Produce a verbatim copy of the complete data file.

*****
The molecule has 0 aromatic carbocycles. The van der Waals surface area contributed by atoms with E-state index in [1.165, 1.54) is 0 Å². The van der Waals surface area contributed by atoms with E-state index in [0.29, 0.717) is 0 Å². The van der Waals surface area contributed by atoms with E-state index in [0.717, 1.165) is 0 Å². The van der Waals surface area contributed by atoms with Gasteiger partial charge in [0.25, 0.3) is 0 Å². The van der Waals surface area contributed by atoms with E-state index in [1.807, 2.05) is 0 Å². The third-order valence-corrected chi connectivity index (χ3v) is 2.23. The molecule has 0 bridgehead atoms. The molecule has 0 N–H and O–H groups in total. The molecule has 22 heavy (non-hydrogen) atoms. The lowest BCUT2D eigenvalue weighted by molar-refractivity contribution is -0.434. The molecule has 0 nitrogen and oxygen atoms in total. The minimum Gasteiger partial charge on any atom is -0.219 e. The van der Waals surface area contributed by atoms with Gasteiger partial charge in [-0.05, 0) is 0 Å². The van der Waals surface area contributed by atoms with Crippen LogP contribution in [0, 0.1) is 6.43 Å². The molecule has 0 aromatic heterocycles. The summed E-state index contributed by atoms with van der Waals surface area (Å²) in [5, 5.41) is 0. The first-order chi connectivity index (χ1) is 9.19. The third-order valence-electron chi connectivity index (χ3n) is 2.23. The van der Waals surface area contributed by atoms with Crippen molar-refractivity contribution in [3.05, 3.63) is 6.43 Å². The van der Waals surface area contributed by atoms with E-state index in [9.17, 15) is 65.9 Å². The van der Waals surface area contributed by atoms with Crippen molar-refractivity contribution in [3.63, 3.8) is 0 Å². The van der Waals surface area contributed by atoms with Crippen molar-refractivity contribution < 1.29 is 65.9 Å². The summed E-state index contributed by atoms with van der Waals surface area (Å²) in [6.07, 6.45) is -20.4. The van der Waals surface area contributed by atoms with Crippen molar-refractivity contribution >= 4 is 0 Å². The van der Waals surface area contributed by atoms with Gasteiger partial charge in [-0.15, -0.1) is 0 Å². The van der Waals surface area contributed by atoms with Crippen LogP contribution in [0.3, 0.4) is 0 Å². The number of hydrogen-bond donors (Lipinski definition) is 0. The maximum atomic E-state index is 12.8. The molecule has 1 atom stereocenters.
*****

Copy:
The molecule has 0 aromatic carbocycles. The van der Waals surface area contributed by atoms with E-state index in [1.165, 1.54) is 0 Å². The van der Waals surface area contributed by atoms with E-state index in [0.29, 0.717) is 0 Å². The van der Waals surface area contributed by atoms with E-state index in [0.717, 1.165) is 0 Å². The van der Waals surface area contributed by atoms with Gasteiger partial charge in [0.25, 0.3) is 0 Å². The van der Waals surface area contributed by atoms with E-state index in [1.807, 2.05) is 0 Å². The third-order valence-corrected chi connectivity index (χ3v) is 2.23. The molecule has 0 bridgehead atoms. The molecule has 0 N–H and O–H groups in total. The molecule has 22 heavy (non-hydrogen) atoms. The lowest BCUT2D eigenvalue weighted by molar-refractivity contribution is -0.434. The molecule has 0 nitrogen and oxygen atoms in total. The minimum Gasteiger partial charge on any atom is -0.219 e. The van der Waals surface area contributed by atoms with Gasteiger partial charge in [-0.05, 0) is 0 Å². The van der Waals surface area contributed by atoms with Crippen LogP contribution in [0, 0.1) is 6.43 Å². The molecule has 0 aromatic heterocycles. The summed E-state index contributed by atoms with van der Waals surface area (Å²) in [5, 5.41) is 0. The first-order chi connectivity index (χ1) is 9.19. The third-order valence-electron chi connectivity index (χ3n) is 2.23. The van der Waals surface area contributed by atoms with Crippen molar-refractivity contribution in [3.05, 3.63) is 6.43 Å². The van der Waals surface area contributed by atoms with E-state index in [9.17, 15) is 65.9 Å². The van der Waals surface area contributed by atoms with Crippen molar-refractivity contribution in [3.63, 3.8) is 0 Å². The van der Waals surface area contributed by atoms with Crippen molar-refractivity contribution < 1.29 is 65.9 Å². The summed E-state index contributed by atoms with van der Waals surface area (Å²) in [6.07, 6.45) is -20.4. The van der Waals surface area contributed by atoms with Crippen molar-refractivity contribution >= 4 is 0 Å². The van der Waals surface area contributed by atoms with Gasteiger partial charge in [-0.15, -0.1) is 0 Å². The van der Waals surface area contributed by atoms with Crippen LogP contribution in [0.3, 0.4) is 0 Å². The number of hydrogen-bond donors (Lipinski definition) is 0. The maximum atomic E-state index is 12.8. The molecule has 1 atom stereocenters.